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Agree with Mr Rook, Midnight wheat get the colour with no burnt, roasted astringent flavours,
darker crystal your limited to the amount used.
 

An Ankoù

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+1 for cold steeping
I've done this with black malt in my last two BIPAs and it defo helps to keep the roast flavours to a minimum, but you can still taste it.
Last time I used 900g for a jet black 30L batch
acheers.
The thing about dark malts is that they provide a biter astringency, almost an acrid flavour, which is appropriate in a well balanced stout or porter, but not in an IPA. I understand this part of the flavour comes from husk of the grain when it's roasted. Carafa Special malts have the husk removed before roasting and so provide a much smoother "darkness". Cold steeping or even putting the roast grains on the surface of the mash just before sparging might be even smoother, but I've never tried either of these. But I think were looking for something more in a black IPA than just and ordinary IPA with black ink in it.

Ah, here we are. I've found the style guidelines: It looks a pretty wide style!
 
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dan125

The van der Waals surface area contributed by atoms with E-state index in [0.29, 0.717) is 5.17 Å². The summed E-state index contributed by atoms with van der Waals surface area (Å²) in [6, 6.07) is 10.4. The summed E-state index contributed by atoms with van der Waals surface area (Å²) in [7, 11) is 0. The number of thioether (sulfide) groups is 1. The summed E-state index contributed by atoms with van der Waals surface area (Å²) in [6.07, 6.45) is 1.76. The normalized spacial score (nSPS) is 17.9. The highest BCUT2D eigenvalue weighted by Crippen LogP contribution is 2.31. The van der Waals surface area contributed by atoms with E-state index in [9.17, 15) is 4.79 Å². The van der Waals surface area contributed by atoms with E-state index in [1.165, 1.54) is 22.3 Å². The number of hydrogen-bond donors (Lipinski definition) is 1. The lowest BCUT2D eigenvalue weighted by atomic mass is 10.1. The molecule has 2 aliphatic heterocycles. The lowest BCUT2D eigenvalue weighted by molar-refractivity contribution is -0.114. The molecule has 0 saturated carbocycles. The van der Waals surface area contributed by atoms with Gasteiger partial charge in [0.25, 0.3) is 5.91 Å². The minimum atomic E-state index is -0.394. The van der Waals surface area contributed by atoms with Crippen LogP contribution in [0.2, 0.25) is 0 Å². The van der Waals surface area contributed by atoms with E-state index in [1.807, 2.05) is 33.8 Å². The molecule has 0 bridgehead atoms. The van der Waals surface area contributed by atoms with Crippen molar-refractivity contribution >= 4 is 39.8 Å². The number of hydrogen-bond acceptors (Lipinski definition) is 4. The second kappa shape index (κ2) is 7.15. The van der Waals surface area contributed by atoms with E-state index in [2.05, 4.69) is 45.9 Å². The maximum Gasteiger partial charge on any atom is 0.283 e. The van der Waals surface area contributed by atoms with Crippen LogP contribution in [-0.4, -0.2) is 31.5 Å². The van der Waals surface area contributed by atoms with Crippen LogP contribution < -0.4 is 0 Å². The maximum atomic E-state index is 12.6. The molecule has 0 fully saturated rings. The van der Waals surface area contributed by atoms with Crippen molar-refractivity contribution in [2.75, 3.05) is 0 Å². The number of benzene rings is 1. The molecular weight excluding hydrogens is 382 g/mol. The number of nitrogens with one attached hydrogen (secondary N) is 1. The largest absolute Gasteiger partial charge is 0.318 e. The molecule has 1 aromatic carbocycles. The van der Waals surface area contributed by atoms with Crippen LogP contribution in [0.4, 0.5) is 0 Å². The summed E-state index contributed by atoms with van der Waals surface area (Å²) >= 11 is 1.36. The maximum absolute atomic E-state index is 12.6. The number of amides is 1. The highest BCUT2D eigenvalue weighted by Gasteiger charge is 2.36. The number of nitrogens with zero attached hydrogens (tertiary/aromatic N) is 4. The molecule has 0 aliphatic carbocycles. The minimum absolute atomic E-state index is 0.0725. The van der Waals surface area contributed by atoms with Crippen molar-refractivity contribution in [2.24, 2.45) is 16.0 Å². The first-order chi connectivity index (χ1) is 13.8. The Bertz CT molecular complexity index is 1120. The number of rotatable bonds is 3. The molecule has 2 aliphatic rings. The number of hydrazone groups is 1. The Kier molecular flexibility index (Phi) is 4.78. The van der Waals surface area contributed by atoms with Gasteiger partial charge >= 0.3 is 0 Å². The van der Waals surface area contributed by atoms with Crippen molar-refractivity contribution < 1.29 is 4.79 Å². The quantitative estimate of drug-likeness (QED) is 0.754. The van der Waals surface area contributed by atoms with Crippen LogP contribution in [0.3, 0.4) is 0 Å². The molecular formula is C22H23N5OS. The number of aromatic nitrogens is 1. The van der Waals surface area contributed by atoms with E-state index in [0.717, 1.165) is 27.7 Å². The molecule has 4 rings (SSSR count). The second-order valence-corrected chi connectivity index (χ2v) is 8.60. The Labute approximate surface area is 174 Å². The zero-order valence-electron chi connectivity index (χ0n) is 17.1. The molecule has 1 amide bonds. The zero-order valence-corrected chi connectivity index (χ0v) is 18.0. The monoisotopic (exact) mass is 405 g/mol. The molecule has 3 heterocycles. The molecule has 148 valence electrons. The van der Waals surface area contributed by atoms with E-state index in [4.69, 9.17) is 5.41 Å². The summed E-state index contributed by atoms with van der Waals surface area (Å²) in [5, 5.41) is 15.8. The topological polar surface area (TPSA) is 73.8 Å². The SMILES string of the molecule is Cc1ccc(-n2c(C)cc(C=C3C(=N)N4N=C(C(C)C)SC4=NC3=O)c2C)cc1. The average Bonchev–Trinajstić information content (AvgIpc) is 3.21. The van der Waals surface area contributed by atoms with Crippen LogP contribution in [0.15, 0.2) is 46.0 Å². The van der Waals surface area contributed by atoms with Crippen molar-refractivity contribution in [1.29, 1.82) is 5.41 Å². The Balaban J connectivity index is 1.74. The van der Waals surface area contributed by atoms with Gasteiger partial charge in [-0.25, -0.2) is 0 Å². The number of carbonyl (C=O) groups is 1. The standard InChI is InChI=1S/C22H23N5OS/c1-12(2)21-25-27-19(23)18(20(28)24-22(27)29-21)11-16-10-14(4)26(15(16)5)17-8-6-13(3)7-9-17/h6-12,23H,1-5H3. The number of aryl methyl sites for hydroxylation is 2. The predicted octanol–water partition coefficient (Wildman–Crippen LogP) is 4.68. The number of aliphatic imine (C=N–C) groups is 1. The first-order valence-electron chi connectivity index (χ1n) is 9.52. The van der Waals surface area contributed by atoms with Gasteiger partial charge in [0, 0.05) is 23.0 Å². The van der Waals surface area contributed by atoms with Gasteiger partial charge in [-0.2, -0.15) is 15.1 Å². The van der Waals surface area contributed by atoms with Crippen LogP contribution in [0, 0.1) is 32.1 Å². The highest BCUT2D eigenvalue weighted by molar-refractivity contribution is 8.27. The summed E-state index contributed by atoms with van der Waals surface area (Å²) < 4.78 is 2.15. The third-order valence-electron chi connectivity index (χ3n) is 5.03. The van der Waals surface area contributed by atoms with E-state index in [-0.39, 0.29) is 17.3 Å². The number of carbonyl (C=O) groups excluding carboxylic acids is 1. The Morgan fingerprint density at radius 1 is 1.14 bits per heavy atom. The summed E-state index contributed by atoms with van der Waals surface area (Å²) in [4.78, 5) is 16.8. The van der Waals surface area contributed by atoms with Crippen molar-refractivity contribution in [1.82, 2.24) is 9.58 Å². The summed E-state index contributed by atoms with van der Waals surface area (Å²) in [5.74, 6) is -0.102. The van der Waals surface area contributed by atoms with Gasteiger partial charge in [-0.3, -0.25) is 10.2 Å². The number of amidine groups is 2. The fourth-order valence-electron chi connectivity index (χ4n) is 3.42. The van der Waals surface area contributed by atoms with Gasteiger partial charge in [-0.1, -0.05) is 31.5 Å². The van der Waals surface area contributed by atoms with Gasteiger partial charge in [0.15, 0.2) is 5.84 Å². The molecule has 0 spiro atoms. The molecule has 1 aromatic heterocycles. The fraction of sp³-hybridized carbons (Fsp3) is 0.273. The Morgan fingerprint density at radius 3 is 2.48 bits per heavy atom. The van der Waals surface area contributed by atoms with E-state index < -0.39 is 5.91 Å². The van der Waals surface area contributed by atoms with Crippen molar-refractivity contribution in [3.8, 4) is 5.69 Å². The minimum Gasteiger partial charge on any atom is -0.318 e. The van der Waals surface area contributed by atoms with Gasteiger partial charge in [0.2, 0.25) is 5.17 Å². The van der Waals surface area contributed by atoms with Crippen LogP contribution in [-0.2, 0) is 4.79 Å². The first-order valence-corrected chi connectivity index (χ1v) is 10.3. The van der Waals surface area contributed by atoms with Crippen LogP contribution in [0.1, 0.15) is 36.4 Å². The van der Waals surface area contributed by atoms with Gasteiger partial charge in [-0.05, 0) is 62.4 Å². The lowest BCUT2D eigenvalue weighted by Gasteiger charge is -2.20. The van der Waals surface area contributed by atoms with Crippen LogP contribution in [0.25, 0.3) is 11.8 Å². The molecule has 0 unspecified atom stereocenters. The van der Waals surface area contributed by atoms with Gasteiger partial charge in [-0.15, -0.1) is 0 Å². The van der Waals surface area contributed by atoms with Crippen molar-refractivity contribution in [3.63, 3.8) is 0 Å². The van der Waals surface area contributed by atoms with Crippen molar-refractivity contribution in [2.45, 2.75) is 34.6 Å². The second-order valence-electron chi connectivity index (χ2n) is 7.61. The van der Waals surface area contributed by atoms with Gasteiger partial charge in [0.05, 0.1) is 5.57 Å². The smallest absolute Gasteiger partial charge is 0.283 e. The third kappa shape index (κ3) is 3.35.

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The think about dark malts is that they provide a biter astringency, almost an acrid flavour, which is appropriate in a well balanced stout or porter, but not in an IPA. I understand this part of the flavour comes from husk of the grain when it's roasted. Carafa Special malts have the husk removed before roasting and so provide a much smoother "darkness". Cold steeping or even putting the roast grains on the surface of the mash just before sparging might be even smoother, but I've never tried either of these. But I think were looking for something more in a black IPA than just and ordinary IPA with black ink in it.
I was sceptical about the cold steeping to start with but tried it after being disappointed with still getting that astringent/acrid thing when using carafa special in the mash when I used enough to make a properly black BIPA.
When it's steeped the black malt liquor has a huge coffee like aroma which does have a flavour impact on the beer but is very smooth and much more to style in a BIPA I think.

The other advantage of cold steeping is that you don't need to worry about the impact of the dark malts on the mash pH